I know that where I live in the hood, and not only because I am in a part of Brooklyn where a substantial number of Black people still live. Nor is it because, year after year, for a solid month before the Fourth of July, my neighbors and I all play the game “gunshots or fireworks?” It is not because of the constant police presence, though that certainly helps with identifying it. I witnessed half a dozen police officers respond to one shoplifting call, and that was after the accused had already been handcuffed. But still, this is not the telltale sign of the hood.
It is the trash. There is trash everywhere, always. Nearly 8.5 million people live in New York City, not including the tourists and bridge-and-tunnel folks who, in more normal times, flow in and out on a daily basis. Of course, there is an abundance of trash. But when I get off the train to walk to my therapist’s office on the Upper East Side, a neighborhood devoid of any of the character that makes New York City appealing, I notice that there is no trash on the street. More people live in this neighborhood than where I live; presumably, they are creating more garbage, but their clean streets suggest otherwise.
A casual observer might suggest that the people who live in my neighborhood—mostly poor, mostly Black, mostly immigrant—take less pride in where they live. They throw their candy wrappers and used napkins, their half-empty soda bottles and unfinished pizza, their Styrofoam to-go containers, and paper receipts on the ground because they don’t care about keeping their sidewalks presentable and livable.
And this, the observer may argue, is because of a cultural deficiency. They do not value this place, their home because such value has not been inculcated by their surroundings. Some of these observations have been turned into academic studies that became the foundation for what we now call “broken-windows policing,” a theory that can be traced to a 1982 article in this magazine, which claims that if such minor infractions are allowed to fester, they serve as the prelude to much larger, more serious crimes.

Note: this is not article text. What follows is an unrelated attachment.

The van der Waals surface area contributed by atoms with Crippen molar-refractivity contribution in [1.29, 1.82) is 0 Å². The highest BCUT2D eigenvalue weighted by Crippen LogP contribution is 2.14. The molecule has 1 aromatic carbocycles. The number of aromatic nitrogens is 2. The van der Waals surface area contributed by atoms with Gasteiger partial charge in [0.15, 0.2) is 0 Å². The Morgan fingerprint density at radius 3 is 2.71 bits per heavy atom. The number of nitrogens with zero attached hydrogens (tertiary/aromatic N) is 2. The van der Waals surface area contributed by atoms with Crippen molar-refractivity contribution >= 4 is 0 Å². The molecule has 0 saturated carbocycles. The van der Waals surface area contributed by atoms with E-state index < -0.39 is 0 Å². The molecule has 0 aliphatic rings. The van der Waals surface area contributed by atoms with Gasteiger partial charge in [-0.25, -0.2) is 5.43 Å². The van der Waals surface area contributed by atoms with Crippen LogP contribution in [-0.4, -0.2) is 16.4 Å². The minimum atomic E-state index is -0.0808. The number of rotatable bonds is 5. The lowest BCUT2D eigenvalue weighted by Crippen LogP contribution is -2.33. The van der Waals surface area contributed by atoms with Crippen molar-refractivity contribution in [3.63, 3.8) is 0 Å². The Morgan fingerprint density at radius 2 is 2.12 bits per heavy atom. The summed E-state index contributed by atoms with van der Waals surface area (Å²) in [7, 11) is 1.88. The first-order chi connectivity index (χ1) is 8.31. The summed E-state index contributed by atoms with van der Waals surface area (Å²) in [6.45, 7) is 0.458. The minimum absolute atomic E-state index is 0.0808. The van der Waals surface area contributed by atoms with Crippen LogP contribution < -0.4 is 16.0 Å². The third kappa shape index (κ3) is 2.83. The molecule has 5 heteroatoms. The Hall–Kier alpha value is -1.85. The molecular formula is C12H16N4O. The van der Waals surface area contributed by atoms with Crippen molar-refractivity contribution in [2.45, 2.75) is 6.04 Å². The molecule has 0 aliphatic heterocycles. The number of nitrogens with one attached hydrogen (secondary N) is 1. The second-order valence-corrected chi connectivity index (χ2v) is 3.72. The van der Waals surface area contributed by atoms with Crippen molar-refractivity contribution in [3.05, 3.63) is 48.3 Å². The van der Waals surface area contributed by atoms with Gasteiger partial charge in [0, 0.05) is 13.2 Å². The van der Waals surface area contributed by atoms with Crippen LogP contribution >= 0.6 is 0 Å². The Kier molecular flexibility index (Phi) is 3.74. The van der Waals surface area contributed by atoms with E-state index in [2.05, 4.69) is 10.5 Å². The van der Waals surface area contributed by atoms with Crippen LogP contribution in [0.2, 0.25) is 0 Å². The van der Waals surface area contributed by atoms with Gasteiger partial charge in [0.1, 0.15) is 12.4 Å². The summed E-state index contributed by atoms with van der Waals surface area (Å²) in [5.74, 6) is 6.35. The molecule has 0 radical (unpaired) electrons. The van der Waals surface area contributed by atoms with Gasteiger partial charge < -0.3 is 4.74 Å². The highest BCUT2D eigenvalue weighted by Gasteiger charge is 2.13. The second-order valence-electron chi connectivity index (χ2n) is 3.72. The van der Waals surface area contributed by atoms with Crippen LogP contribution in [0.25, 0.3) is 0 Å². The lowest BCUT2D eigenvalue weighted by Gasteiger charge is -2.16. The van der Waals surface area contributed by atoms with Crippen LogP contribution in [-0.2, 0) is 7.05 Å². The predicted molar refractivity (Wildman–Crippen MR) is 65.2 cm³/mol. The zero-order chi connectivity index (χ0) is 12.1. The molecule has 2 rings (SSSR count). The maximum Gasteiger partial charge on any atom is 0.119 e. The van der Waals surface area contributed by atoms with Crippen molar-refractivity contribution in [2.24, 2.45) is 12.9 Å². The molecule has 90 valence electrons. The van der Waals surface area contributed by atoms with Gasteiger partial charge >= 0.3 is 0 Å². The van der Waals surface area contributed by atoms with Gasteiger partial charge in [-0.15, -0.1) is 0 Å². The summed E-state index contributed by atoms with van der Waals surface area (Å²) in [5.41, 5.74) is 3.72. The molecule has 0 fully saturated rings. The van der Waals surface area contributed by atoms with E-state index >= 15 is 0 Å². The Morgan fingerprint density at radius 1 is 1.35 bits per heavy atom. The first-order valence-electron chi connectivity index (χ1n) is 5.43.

Little, if any, consideration is given to the fact that my neighborhood has fewer public trash cans than neighborhoods such as the Upper East Side. On the walk from the train station to my therapist’s office, I see a trash can on every corner. They are fewer and farther between on the 10 blocks from my local subway stop to the next one, on the always crowded, always bustling Flatbush Avenue.
The city could put more trash cans here if keeping this neighbor hood where mostly poor, mostly Black, mostly immigrant people live clean— as clean as the neighborhoods where mostly affluent, mostly white New Yorkers live and work and go to therapy—were important. But then the city would also have to pay someone to collect the garbage from those cans. The city’s elected officials would have to deem these residents worthy of that expense.
What these officials have deemed the hood worthy of is policing, and not because it is so much cheaper. Policing is a costly public service, but the one most readily available here. There are undercover officers busting drug dealers. There are uniformed officers in patrol cars sitting on corners all day, all night. Sometimes they are standing next to huge, overpowering floodlights, warning the criminals off the street. Sometimes there are raids, 10 to 15 squad cars deep, in which one or two people are arrested. The police are always on duty. The people here do not lack for police, the way they do trash cans.
A casual observer may tell you that this is because there is so much crime in this hood. That the people here are lawless, violent. And it’s true, there is violence here, just as there is violence anyplace where the people are stripped of the means to build a good life. Casual observers, who aren’t always so casual—they begin to include academics, media professionals, policymakers, presidents—excuse the presence of the police here, and in other hoods like this one because their position is that in order to stop the violence of the hood you must impose the violence of the state. The police are meant, in this view, to protect the people from themselves, to enforce the discipline their culture lacks.
In reality, the police patrol and harass. They reluctantly answer questions better suited for town visitor centers. They enforce traffic laws at their discretion, or to shore up municipal budgets through the imposition of exorbitant fines. They arrest people who have disobeyed them and then make up the charges later. They dismiss the stories of rape victims; they side with domestic abusers. They break into homes via no-knock warrants. They introduce the potential for violence by responding to calls about loud music—or counterfeit $20 bills. They shoot and kill with impunity. Regardless of the other responsibilities police have assumed, they have consistently inflicted violence on the most marginalized people in society.
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